12. JULES H. van BINSBERGEN & RALPH S. J. KOIJEN, 2010. "Predictive Regressions: A Present-Value Approach," Journal of Finance, American Finance Association, vol. 65(4), pages 1439-1471, 08.
  13. David M Kreps & Evan L Porteus, 1978. "Temporal Resolution of Uncertainty and Dynamic Choice Theory," Levine's Working Paper Archive 625018000000000009, David K. Levine.
  14. John H. Cochrane, 2006. "The Dog That Did Not Bark: A Defense of Return Predictability," NBER Working Papers 12026, National Bureau of Economic Research, Inc.
  15. Yiqun Mou & Lars A. Lochstoer & Michael Johannes, 2011. "Learning about Consumption Dynamics," 2011 Meeting Papers 306, Society for Economic Dynamics.
  16. Ravi Bansal & Amir Yaron, 2000. "Risks for the Long Run: A Potential Resolution of Asset Pricing Puzzles," NBER Working Papers 8059, National Bureau of Economic Research, Inc.
  17. Epstein, Larry G & Zin, Stanley E, 1989. "Substitution, Risk Aversion, and the Temporal Behavior of Consumption and Asset Returns: A Theoretical Framework," Econometrica, Econometric Society, vol. 57(4), pages 937-969, July.
  18. George M. Constantinides & Jens Carsten Jackwerth & Alexi Savov, 2012. "The Puzzle of Index Option Returns," Working Paper Series of the Department of Economics, University of Konstanz 2012-35, Department of Economics, University of Konstanz.
  19. Ravi Bansal & Ivan Shaliastovich, 2011. "Learning and Asset-price Jumps," Review of Financial Studies, Society for Financial Studies, vol. 24(8), pages 2738-2780.
  20. Brandt, Michael W. & Kang, Qiang, 2004. "On the relationship between the conditional mean and volatility of stock returns: A latent VAR approach," Journal of Financial Economics, Elsevier, vol. 72(2), pages 217-257, May.
  21. Jacob Boudoukh & Matthew Richardson & Robert F. Whitelaw, 2008. "The Myth of Long-Horizon Predictability," Review of Financial Studies, Society for Financial Studies, vol. 21(4), pages 1577-1605, July.
  22. Lior Menzly & Tano Santos & Pietro Veronesi, 2004. "Understanding Predictability," Journal of Political Economy, University of Chicago Press, vol. 112(1), pages 1-47, February.
  23. Hall, Robert E, 1978. "Stochastic Implications of the Life Cycle-Permanent Income Hypothesis: Theory and Evidence," Journal of Political Economy, University of Chicago Press, vol. 86(6), pages 971-987, December.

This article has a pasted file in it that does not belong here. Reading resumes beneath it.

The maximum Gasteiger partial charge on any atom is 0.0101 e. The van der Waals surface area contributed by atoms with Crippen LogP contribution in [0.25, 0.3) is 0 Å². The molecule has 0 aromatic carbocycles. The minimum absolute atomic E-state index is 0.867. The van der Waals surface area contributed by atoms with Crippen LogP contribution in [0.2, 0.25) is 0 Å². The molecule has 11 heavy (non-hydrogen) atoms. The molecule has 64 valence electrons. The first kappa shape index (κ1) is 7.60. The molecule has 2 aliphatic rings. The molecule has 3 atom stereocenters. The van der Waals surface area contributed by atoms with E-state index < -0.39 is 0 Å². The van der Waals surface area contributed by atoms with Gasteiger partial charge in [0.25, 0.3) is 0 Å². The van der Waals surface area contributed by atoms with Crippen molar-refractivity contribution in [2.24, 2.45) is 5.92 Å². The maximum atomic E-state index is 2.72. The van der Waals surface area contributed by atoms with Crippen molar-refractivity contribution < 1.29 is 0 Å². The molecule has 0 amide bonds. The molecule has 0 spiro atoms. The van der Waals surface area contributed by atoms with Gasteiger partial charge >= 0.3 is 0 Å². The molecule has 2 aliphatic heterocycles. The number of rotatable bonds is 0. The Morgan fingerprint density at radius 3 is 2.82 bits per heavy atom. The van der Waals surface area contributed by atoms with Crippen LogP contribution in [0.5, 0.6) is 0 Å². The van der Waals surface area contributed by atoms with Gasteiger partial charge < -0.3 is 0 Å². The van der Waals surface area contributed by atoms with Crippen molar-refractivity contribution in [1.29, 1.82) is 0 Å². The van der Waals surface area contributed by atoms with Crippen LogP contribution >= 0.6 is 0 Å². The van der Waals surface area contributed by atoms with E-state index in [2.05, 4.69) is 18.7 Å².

24. Fama, Eugene F. & French, Kenneth R., 1988. "Dividend yields and expected stock returns," Journal of Financial Economics, Elsevier, vol. 22(1), pages 3-25, October.
  25. Fama, Eugene F. & French, Kenneth R., 1993. "Common risk factors in the returns on stocks and bonds," Journal of Financial Economics, Elsevier, vol. 33(1), pages 3-56, February.
Full references (including those not matched with items on IDEAS)

This item is not listed on Wikipedia, on a reading list or among the top items on IDEAS.

When requesting a correction, please mention this item's handle: RePEc:nbr:nberwo:16183. See general information about how to correct material in RePEc.

For technical questions regarding this item, or to correct its authors, title, abstract, bibliographic or download information, contact: ()

If you have authored this item and are not yet registered with RePEc, we encourage you to do it here. This allows to link your profile to this item. It also allows you to accept potential citations to this item that we are uncertain about.

If references are entirely missing, you can add them using this form.

If the full references list an item that is present in RePEc, but the system did not link to it, you can help with this form.

If you know of missing items citing this one, you can help us creating those links by adding the relevant references in the same way as above, for each refering item. If you are a registered author of this item, you may also want to check the "citations" tab in your profile, as there may be some citations waiting for confirmation.

Please note that corrections may take a couple of weeks to filter through the various RePEc services.

This information is provided to you by IDEAS at the Research Division of the Federal Reserve Bank of St. Louis using RePEc data.